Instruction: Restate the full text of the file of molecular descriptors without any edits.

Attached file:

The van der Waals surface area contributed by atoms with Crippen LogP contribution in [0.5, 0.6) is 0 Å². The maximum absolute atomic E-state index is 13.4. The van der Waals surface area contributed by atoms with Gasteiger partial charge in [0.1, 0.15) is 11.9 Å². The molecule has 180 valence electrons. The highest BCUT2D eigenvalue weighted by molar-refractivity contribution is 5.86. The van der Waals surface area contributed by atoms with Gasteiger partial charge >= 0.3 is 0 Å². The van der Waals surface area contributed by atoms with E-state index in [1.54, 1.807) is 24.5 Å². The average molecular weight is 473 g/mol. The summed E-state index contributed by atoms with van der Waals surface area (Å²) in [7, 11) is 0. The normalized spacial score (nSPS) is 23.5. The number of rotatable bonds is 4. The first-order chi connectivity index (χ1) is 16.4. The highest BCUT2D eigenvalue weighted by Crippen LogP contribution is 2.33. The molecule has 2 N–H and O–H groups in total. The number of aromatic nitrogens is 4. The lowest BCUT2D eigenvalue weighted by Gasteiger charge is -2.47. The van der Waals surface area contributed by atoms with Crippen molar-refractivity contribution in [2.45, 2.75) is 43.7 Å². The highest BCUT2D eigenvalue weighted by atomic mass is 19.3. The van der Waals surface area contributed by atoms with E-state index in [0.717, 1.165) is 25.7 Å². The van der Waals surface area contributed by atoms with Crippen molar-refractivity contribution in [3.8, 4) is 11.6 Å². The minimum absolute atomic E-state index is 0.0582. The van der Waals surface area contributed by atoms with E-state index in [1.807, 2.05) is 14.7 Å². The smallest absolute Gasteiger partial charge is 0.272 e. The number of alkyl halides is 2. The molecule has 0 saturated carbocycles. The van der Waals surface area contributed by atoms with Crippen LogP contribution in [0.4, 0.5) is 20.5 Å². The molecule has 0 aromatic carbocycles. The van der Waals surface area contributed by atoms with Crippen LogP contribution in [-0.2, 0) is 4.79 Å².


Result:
The van der Waals surface area contributed by atoms with Crippen LogP contribution in [0.5, 0.6) is 0 Å². The maximum absolute atomic E-state index is 13.4. The van der Waals surface area contributed by atoms with Gasteiger partial charge in [0.1, 0.15) is 11.9 Å². The molecule has 180 valence electrons. The highest BCUT2D eigenvalue weighted by molar-refractivity contribution is 5.86. The van der Waals surface area contributed by atoms with Gasteiger partial charge >= 0.3 is 0 Å². The van der Waals surface area contributed by atoms with E-state index in [1.54, 1.807) is 24.5 Å². The average molecular weight is 473 g/mol. The summed E-state index contributed by atoms with van der Waals surface area (Å²) in [7, 11) is 0. The normalized spacial score (nSPS) is 23.5. The number of rotatable bonds is 4. The first-order chi connectivity index (χ1) is 16.4. The highest BCUT2D eigenvalue weighted by Crippen LogP contribution is 2.33. The molecule has 2 N–H and O–H groups in total. The number of aromatic nitrogens is 4. The lowest BCUT2D eigenvalue weighted by Gasteiger charge is -2.47. The van der Waals surface area contributed by atoms with Crippen molar-refractivity contribution in [2.45, 2.75) is 43.7 Å². The highest BCUT2D eigenvalue weighted by atomic mass is 19.3. The van der Waals surface area contributed by atoms with E-state index in [0.717, 1.165) is 25.7 Å². The van der Waals surface area contributed by atoms with Crippen molar-refractivity contribution in [3.8, 4) is 11.6 Å². The minimum absolute atomic E-state index is 0.0582. The van der Waals surface area contributed by atoms with E-state index in [1.807, 2.05) is 14.7 Å². The smallest absolute Gasteiger partial charge is 0.272 e. The number of alkyl halides is 2. The molecule has 0 saturated carbocycles. The van der Waals surface area contributed by atoms with Crippen LogP contribution in [0.4, 0.5) is 20.5 Å². The molecule has 0 aromatic carbocycles. The van der Waals surface area contributed by atoms with Crippen LogP contribution in [-0.2, 0) is 4.79 Å².